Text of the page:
Friday, August 22, 2014

How Not To Learn Anything About Wine

Read junk like "How To Not Embarrass Yourself While Talking About Wine." Wine is simpler than most people believe and more nuanced than a lot of writers want to admit. You don't have to be able to score the third movement of any of Beethoven's symphonies but you should be informed that his music genre (classical) also includes the vastly different styles of Mozart and Wagner.
I am going to pick on the article linked above but have no agenda against the author, Jonathan Cristaldi. He "is the deputy editor of The SOMM Journal," and may know what he's talking about but this type of wine writing is a huge disservice to the consuming public. It seems to offer absolutes but these are few and far between in the world of wine. It is, unfortunately, becoming the norm in this short attention span world.

Let's take a look at the nine points in the article:
First, ignore the clickbait in the introductory paragraph, they lead to articles only vaguely about their link words - "wine philistine" takes us to a guide to making prison wine, for example.

1)  Don't say you'll just drink anything
Agreed. However, the simplistic notion of 'because I like this, I'll like that' will help almost no one. Black coffee drinkers won't necessarily enjoy pinot poir. A better piece of advice here would be to pay attention when you drink some wine and make a few mental notes to describe those you enjoy. "I like wines that are lighter and crisper, like New Zealand sauvignon blanc."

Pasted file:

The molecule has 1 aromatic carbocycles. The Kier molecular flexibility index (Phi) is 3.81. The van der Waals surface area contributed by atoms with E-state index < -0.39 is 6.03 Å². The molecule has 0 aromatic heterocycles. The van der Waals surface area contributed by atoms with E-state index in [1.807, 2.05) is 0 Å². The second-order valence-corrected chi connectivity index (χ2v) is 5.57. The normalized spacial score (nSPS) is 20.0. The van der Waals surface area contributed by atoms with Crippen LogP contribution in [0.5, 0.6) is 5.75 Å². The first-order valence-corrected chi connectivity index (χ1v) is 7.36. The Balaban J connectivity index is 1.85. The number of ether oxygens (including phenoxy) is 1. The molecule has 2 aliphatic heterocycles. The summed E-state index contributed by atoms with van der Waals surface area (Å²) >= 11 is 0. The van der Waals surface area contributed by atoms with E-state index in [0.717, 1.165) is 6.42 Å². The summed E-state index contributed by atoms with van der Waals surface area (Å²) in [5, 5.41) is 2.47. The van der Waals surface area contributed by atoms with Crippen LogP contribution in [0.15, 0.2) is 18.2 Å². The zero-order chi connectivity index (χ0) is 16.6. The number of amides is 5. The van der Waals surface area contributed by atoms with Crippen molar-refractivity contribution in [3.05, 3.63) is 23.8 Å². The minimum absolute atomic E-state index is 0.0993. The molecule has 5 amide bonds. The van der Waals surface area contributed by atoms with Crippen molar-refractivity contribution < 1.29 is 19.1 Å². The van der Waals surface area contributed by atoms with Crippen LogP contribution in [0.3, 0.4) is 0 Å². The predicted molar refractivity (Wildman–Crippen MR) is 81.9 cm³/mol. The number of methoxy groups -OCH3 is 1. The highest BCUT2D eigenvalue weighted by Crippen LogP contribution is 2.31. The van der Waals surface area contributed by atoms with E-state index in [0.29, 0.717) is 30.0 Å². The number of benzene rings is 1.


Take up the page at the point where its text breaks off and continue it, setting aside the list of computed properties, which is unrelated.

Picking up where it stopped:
Also, don't hesitate to ask for a taste, whether you're at a restaurant or a party.

2) Don't guess on the grapes
The example given is of a tasting room employee trying to stump a guest. I have never seen this happen except with wine professionals where this is a fairly classic game I have always called "Stump the Chump." Mr. Cristaldi is correct that if you are confronted with this in a challenging manner you should not support the winery.
You also should not be afraid to state an opinion. This is a critical element of developing the confidence to describe what you want.

3) Don't be a grape racist
Remove the word 'grape' and I fully support this point!
"This is an immediate tip of the hat to any discerning wino who is looking to sniff out the defensive novice. Declaring war on a wine because of its color will warrant a barrage of questions and humorous jabs at your expense from any wine aficionado within earshot." 
Unfortunately, a-holes like this exist. Mr. Cristaldi paints a picture of pretentious wine nerds like sharks sniffing for blood or lions looking for a weak antelope. If you are surrounded by these people you shouldn't make up stories to cover your dislike of red or white wine you should hang out with a different crowd.
I always encourage trying new wines but at some point you can certainly surrender to liking red or white exclusively if that's what your palate wants. Pushing people into lying about why is disingenuous and also exactly the kind of bullying Jonathan decries at the end of the quote above.

4) Remember that Bordeaux is not a grape